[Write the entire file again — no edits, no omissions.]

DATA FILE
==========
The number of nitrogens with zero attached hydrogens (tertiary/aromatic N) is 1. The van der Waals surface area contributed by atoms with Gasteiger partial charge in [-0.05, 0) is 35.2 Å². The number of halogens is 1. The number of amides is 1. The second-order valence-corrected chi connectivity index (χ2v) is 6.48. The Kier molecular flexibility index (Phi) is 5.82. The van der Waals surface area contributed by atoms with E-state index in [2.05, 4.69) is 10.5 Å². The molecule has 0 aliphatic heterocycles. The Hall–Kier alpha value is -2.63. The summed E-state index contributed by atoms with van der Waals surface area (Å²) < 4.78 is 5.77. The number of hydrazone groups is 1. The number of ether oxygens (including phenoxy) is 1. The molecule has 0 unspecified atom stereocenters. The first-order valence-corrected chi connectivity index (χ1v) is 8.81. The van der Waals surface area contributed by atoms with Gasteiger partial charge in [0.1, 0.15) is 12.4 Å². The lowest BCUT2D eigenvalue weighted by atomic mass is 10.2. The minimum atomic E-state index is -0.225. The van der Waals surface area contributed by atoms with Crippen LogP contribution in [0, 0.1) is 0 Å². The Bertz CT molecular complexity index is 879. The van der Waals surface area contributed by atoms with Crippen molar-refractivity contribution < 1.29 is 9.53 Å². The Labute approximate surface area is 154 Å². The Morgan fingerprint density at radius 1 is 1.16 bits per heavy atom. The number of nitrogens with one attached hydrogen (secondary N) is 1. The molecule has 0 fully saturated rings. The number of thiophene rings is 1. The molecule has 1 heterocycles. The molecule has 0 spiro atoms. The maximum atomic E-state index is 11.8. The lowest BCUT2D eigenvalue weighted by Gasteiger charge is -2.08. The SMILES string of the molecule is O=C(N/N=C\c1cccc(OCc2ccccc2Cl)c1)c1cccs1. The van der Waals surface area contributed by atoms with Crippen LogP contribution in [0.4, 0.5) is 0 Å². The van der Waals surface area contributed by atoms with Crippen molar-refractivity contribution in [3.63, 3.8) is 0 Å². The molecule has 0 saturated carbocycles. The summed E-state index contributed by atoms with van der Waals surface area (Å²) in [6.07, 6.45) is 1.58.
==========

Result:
The number of nitrogens with zero attached hydrogens (tertiary/aromatic N) is 1. The van der Waals surface area contributed by atoms with Gasteiger partial charge in [-0.05, 0) is 35.2 Å². The number of halogens is 1. The number of amides is 1. The second-order valence-corrected chi connectivity index (χ2v) is 6.48. The Kier molecular flexibility index (Phi) is 5.82. The van der Waals surface area contributed by atoms with E-state index in [2.05, 4.69) is 10.5 Å². The molecule has 0 aliphatic heterocycles. The Hall–Kier alpha value is -2.63. The summed E-state index contributed by atoms with van der Waals surface area (Å²) < 4.78 is 5.77. The number of hydrazone groups is 1. The number of ether oxygens (including phenoxy) is 1. The molecule has 0 unspecified atom stereocenters. The first-order valence-corrected chi connectivity index (χ1v) is 8.81. The van der Waals surface area contributed by atoms with Gasteiger partial charge in [0.1, 0.15) is 12.4 Å². The lowest BCUT2D eigenvalue weighted by atomic mass is 10.2. The minimum atomic E-state index is -0.225. The van der Waals surface area contributed by atoms with Crippen LogP contribution in [0, 0.1) is 0 Å². The Bertz CT molecular complexity index is 879. The van der Waals surface area contributed by atoms with Crippen molar-refractivity contribution < 1.29 is 9.53 Å². The Labute approximate surface area is 154 Å². The Morgan fingerprint density at radius 1 is 1.16 bits per heavy atom. The number of nitrogens with one attached hydrogen (secondary N) is 1. The molecule has 0 fully saturated rings. The number of thiophene rings is 1. The molecule has 1 heterocycles. The molecule has 0 spiro atoms. The maximum atomic E-state index is 11.8. The lowest BCUT2D eigenvalue weighted by Gasteiger charge is -2.08. The SMILES string of the molecule is O=C(N/N=C\c1cccc(OCc2ccccc2Cl)c1)c1cccs1. The van der Waals surface area contributed by atoms with Crippen LogP contribution in [0.4, 0.5) is 0 Å². The van der Waals surface area contributed by atoms with Crippen molar-refractivity contribution in [3.63, 3.8) is 0 Å². The molecule has 0 saturated carbocycles. The summed E-state index contributed by atoms with van der Waals surface area (Å²) in [6.07, 6.45) is 1.58.